In addition to affecting how you see yourself in your career, it can also affect how you see yourself as a mother. You may hear nice things about how you are able to balance your work with your family, how others are impressed with how you support your family and how great your children are but you may feel undeserving of their accolades.
Here are some of the ways my brain has created imposter syndrome in my role as mother over the years:
- My mother would pay me a compliment about how proud she was of how I balanced being an accountant with being a mom yet my brain would tell me that she has no idea how many things I’ve messed up at work and at home.
- An aunt would tell me how amazing my kids were to take care of and my brain would tell me that the reason they were amazing had very little to do with me.
- My son’s teacher would say that I was doing a great job with the challenging job of behavior management at home and my brain would tell me that she has no idea how many times I took the easy way out.
The disparity between what others think and believe compared to what you think and believe about yourself can make you feel worse every time that gap widens. The feelings of doubt, uncertainty and overwhelm can take over even when you set a new goal or try to change a habit.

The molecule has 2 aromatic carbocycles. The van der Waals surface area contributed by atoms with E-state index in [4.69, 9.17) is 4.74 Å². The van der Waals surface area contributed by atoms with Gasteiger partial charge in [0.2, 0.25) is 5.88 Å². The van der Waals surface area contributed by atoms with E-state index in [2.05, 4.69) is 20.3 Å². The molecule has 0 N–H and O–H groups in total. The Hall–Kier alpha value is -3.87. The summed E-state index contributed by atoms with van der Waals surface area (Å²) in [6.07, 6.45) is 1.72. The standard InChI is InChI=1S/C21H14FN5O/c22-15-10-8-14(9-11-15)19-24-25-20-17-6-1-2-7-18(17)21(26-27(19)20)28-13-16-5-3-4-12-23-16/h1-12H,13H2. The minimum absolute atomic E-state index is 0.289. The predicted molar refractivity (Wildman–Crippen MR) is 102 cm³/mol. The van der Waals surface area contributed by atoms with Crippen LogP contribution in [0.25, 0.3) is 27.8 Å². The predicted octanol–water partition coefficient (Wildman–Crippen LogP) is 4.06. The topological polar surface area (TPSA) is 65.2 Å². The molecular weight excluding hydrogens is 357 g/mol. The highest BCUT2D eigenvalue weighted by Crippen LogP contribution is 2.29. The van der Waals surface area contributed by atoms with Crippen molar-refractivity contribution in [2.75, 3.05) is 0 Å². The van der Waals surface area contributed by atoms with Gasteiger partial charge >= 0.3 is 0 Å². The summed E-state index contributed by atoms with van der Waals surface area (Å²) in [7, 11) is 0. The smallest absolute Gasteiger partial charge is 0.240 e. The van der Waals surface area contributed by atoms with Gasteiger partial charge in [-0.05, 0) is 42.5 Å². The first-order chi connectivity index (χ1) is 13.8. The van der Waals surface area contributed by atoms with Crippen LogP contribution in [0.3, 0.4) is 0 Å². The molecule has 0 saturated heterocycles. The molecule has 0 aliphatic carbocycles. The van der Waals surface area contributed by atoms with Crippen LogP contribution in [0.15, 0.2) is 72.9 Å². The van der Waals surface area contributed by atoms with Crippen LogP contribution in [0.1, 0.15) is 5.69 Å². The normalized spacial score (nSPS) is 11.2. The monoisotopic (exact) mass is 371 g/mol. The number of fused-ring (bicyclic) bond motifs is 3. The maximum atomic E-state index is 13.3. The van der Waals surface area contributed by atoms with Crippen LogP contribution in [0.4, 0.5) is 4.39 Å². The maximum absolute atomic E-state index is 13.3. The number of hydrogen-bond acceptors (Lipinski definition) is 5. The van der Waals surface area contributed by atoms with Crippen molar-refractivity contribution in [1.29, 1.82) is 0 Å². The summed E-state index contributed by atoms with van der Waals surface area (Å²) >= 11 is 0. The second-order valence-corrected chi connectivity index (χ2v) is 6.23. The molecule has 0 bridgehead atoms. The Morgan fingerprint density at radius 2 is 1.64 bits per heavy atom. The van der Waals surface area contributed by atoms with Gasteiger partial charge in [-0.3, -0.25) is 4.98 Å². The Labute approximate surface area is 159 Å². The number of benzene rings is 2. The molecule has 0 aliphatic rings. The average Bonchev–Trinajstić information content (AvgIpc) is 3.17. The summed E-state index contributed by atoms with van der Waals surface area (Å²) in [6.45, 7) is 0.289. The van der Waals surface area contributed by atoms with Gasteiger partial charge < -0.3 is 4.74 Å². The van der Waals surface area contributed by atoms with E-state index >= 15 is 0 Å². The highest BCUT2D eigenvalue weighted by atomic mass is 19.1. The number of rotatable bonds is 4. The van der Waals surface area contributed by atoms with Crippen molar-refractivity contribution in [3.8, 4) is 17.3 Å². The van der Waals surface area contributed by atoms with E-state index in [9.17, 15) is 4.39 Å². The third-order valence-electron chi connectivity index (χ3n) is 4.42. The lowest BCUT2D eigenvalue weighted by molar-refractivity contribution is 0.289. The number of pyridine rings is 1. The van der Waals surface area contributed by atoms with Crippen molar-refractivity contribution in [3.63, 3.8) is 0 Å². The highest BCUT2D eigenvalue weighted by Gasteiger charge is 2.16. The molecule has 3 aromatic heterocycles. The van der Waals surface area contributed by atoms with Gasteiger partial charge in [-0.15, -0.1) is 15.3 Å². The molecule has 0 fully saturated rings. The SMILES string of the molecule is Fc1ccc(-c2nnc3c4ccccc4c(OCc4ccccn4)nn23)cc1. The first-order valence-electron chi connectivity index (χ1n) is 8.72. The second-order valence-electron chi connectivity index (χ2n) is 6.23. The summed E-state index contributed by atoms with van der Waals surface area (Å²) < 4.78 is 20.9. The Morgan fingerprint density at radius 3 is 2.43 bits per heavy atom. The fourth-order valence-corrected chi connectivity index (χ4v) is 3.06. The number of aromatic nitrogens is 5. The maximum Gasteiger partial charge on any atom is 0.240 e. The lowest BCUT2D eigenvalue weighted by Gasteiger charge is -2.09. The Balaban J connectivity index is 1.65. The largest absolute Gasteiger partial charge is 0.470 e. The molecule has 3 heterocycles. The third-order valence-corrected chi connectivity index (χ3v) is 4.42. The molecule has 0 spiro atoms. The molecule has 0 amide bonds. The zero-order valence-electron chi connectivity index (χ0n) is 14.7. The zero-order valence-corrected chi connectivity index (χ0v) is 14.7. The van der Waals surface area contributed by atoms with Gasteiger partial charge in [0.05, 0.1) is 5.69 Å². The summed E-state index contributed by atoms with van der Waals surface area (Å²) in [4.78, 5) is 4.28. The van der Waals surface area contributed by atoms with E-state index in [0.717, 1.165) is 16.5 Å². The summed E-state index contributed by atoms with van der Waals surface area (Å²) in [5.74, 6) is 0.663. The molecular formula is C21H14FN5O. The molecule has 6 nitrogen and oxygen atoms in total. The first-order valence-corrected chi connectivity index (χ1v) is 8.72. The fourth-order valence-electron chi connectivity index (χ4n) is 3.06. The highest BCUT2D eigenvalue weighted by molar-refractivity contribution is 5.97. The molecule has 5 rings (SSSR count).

It’s understandable that when you are growing, challenging or pushing yourself out of your comfort zone that you would feel uncertain. Doubting yourself and feeling out of your league can be a part of pushing your own boundaries.
However the key is to not let doubt get in the way of your potential. If you’ve been suffering with imposter syndrome, even with evidence that you are deserving of your accomplishments, then there is a cure.
The cure for imposter syndrome
If you went into a doctor’s office to be diagnosed with an illness or a syndrome, the doctor would ask questions about your symptoms to get a clear picture of what you have been experiencing. Once they were able to understand the illness they could prescribe a sensible cure.
Suffering with imposter syndrome means you may be suffering with symptoms like a general sense of dread, a feeling of insecurity, getting caught up in the cycle of perfectionism or overdoing things at work and at home to name just a few. This means you would be experiencing what is referred to as cognitive dissonance – the inability to bridge the gap between what is rational and evident in your life and how you actually think and feel.
In order to bridge that gap between what you currently think and feel and what you would like to think and feel, I suggest gradually climbing a “thought ladder” by using the following steps: